LOS ANGELES -- The outcome of Saturday night's Notre Dame-Southern California game was never in doubt. What remains in question is Charlie Weis' job security with the Fighting Irish.
Mark Sanchez passed for 267 yards and two touchdowns, USC 's hard-hitting defense thoroughly dominated Notre Dame, and the fifth-ranked Trojans rolled to a 38-3 victory over the Irish and their beleaguered coach.
"This was a terrific way to send the seniors out," USC coach Pete Carroll said following the Trojans' final home game. "We're not done yet. We just keep playing. We're going to the Rose Bowl, one way or another."
By winning their eighth straight game, the Trojans kept their slim national championship hopes alive and, at the very least, are in position to play in their fourth straight Rose Bowl game.
With No. 17 Oregon State's 65-38 loss to No. 23 Oregon earlier Saturday, USC (10-1, 7-1 Pac-10) needs only to beat crosstown rival UCLA (4-7, 3-5) next weekend at the Rose Bowl to win its seventh straight conference title and set up a New Year's date in Pasadena with No. 8 Penn State, the Big Ten champion.
"Our only concern is going up to Pasadena next week and taking care of the Pac-10," USC linebacker Brian Cushing said.
USC finished with 22 first downs and 449 yards of total offense while Notre Dame had four first downs and 91 yards. The Irish didn't get a first down until the last play of the third quarter on a 15-yard run by James Aldridge. They had run 30 plays for 23 yards before Aldridge broke loose, drawing a derisive cheer from the partisan crowd of 90,689 at the Los Angeles Coliseum.
After it was over, Weis patiently answered questions about his future.
"I'm the head coach at Notre Dame," he said. "When the time comes sometime in my career, either by my choice or their choice, they're going to tell me I'm not the head coach at Notre Dame. But right now, my intent is to finish this press conference, be cordial, worry about my players, get them off to the airport and go on this recruiting trip tomorrow."
Weis said he plans to recruit on the West Coast until Thursday before returning home.
The only time Notre Dame truly put up a fight was before the game. There was a brief skirmish about 45 minutes before the opening kickoff after the Irish entered the field down the tunnel leading from the locker rooms while USC was warming up. Law enforcement officials and coaches kept it from escalating beyond some pushing and shoving, although a few punches were thrown.
Notre Dame athletic director Jack Swarbrick said nothing will be decided soon.
"There's no guarantee for my women's soccer coach, which is on its way to the Women's Final Four next weekend," Swarbrick said. "We sit down and evaluate every program the same way at the end of the season. We look at a host of factors, from graduation rate to GPA, and we ask how can we make things better. That's the way we do it.
"I'm saying nothing will happen until we complete the entire review process. It doesn't assume something will happen."
The AD said he and Weis will next meet a week from Monday.
Notre Dame defensive end Pat Kuntz said he believes the Irish aren't far away from becoming a top-notch team.
"We have the talent," he said. "They made more plays than we did, and that's what good teams do."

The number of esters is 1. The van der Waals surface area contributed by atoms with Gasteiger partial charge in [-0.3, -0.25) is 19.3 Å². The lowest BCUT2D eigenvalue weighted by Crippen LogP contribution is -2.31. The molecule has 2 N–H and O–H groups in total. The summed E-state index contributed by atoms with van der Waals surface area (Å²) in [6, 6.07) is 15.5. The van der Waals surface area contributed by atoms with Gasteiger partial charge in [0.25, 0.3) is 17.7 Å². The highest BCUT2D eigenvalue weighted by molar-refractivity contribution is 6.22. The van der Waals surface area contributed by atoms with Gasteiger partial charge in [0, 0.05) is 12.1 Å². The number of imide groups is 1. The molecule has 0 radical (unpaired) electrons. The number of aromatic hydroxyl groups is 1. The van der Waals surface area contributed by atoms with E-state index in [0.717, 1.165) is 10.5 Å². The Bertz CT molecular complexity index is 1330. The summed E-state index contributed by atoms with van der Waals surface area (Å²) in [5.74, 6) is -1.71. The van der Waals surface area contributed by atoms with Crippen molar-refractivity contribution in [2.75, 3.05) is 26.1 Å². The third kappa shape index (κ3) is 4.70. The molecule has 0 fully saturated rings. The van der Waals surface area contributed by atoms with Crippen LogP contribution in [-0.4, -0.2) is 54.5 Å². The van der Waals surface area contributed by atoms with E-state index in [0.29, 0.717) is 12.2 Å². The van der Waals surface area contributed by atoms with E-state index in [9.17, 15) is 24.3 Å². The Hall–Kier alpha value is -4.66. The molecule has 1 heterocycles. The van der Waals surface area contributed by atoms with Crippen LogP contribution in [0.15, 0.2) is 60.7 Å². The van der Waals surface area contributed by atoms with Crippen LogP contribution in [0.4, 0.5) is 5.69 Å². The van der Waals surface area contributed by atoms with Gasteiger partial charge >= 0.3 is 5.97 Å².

The Trojans, 27-0 in November games under Carroll, extended their winning streak over Notre Dame to seven -- their longest in the 80-game intersectional series between two of college football's storied programs. They've won those seven games by an average of 27 points.
Notre Dame (6-6) is bowl eligible, but the Irish's 15 losses the past two seasons are the most in any two-year span in school history. Weis' record has dropped from 19-6 after two years on the job to 28-21.
Even so, it didn't appear his job was in jeopardy until last weekend's 24-23 loss to woeful Syracuse at home, prompting talk of a buyout. The embarrassment of this game for Weis, a reputed offensive specialist, could be the crowning blow.
He has seven years left on the 10-year contract he signed in 2005, his first season, right after the Irish nearly upset Matt Leinart, Reggie Bush and USC in South Bend.
Weis's predecessor, Tyrone Willingham, was dismissed after three years on the job in the wake of a 41-10 loss to USC that left him 21-15 with the Irish.
Notre Dame's Jimmy Clausen, who grew up in nearby Westlake Village, completed 11-of-22 passes for 41 yards with two interceptions and was sacked four times by the nation's best defense.
"Is this the best group we have had? Well, it's the best we've ever played on defense," said Carroll, whose team has allowed just 10 touchdowns in 11 games and an NCAA low 7.8 points per game this season.
"They're nasty, they fight hard, they don't want to give up an inch," Sanchez said of the Trojans' defense.
The Trojans took a 7-0 lead on their second possession, scoring on a 2-yard run by Stafon Johnson.
USC scored on its last three possessions of the second quarter to make it 24-0 at halftime.
McKnight ran 55 yards on the first play after an interception by Kaluka Maiava, and Sanchez threw a 12-yard scoring pass to Williams before David Buehler added a 35-yard field goal with 24 seconds left in the half.
C.J. Gable's 1-yard run with 5:03 left in the third quarter made it 31-0.
The Irish crossed midfield for the first time on the second play of the fourth quarter, and got as far as the USC 23 before Brandon Walker kicked a 41-yard field goal to prevent USC from recording its fourth shutout of the year.